Nokes remained an active competitor up until his death and achieved more throughout his rodeo career than most ever dream of.
In addition to his triumph at the 2005 WNFR, Nokes won the 2017 Ariat World Series of Team Roping in Las Vegas, Nev. — beating out more than 500 other teams for a spot in the final round.
In his early days, Nokes competed on Oklahoma Panhandle State University’s first two national championship teams. He placed third in the nation in the tie-down roping in 1997 and was the National Intercollegiate Rodeo Association Central Plains Regional Champion Steer Wrestler and All-Around Cowboy in ’98.
At the local level, Nokes won the Nebraska State Rodeo Association’s “Rookie of the Year” title in 1996 and was the all-around champion in 2011 and 2014. He became the organization’s tie-down champion in 2011, ’13 and ’14.
Nokes also took home the Kansas Professional Rodeo Association’s titles of all-around champion in 1996, 2010, ’12 and ’14, steer wrestling champion in ’96 and tie-down roping champion in 2011, ’13 and ’14.
A member of the Professional Rodeo Cowboys Association since 1996, Nokes went on to win all-around titles at numerous rodeos in that circuit as well. Those included the National Western Stock Show in Denver in 2005 and Cheyenne Frontier Days in ’06. He was a three-time Prairie Circuit steer wrestling and all-around champion and was also tie-down roping champion in 2007.
Closer to home, Nokes earned the all-around title and was co-champion in the team roping, alongside Matt Wilken, at the Buffalo Bill Rodeo in North Platte in 2012. He had previously won the tie-down roping at the Buffalo Bill Rodeo in 1997 and steer wrestling there in ’98.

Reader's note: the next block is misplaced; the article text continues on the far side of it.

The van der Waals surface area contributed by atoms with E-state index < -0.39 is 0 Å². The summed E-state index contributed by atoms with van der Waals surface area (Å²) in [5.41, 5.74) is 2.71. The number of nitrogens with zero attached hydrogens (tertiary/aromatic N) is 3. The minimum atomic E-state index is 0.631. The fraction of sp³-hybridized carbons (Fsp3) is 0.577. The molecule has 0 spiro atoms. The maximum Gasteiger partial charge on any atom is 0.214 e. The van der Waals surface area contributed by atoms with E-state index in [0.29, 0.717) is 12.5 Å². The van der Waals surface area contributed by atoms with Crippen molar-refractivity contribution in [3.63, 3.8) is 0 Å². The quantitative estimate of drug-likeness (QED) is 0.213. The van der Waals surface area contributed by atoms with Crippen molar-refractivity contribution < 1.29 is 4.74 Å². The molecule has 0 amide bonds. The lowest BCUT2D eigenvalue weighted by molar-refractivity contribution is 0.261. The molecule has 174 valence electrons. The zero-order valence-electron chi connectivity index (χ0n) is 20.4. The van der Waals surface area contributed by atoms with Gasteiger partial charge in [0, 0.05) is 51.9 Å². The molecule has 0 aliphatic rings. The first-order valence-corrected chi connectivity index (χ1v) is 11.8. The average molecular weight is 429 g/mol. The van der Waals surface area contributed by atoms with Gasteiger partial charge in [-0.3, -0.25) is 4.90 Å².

Altogether, Nokes had more than $740,000 in PRCA career earnings.
LEAVING A LEGACY
Nokes spent countless hours at the Kiplinger Arena — working not just with his own sons and the MPCC Rodeo Team, but also hosting numerous clinics and roping schools, which drew in youth from across the nation.
When not in the arena, Nokes could be found working on his farm south of McCook where he raised crops, cattle and performance horses. Nokes also served as a crop insurance agent for First Crop Insurance, LLC.
Nokes leaves behind his wife, Laura, sons, Trevor and Parker, and numerous mentees, friends and loved ones.
The funeral will be at 2 p.m. Saturday, Feb. 20, at the Kiplinger Arena, in McCook. Visitation will be from 10 a.m. to 6 p.m. Friday, Feb. 19, at Herrmann-Jones Funeral Chapel, in McCook.
MPCC Rodeo Team members past and present will serve as honorary pallbearers. In lieu of flowers it is asked that contributions be made to the Garrett Nokes Family Account, c/o First Central Bank, P.O. Box 1297, McCook, NE 69001.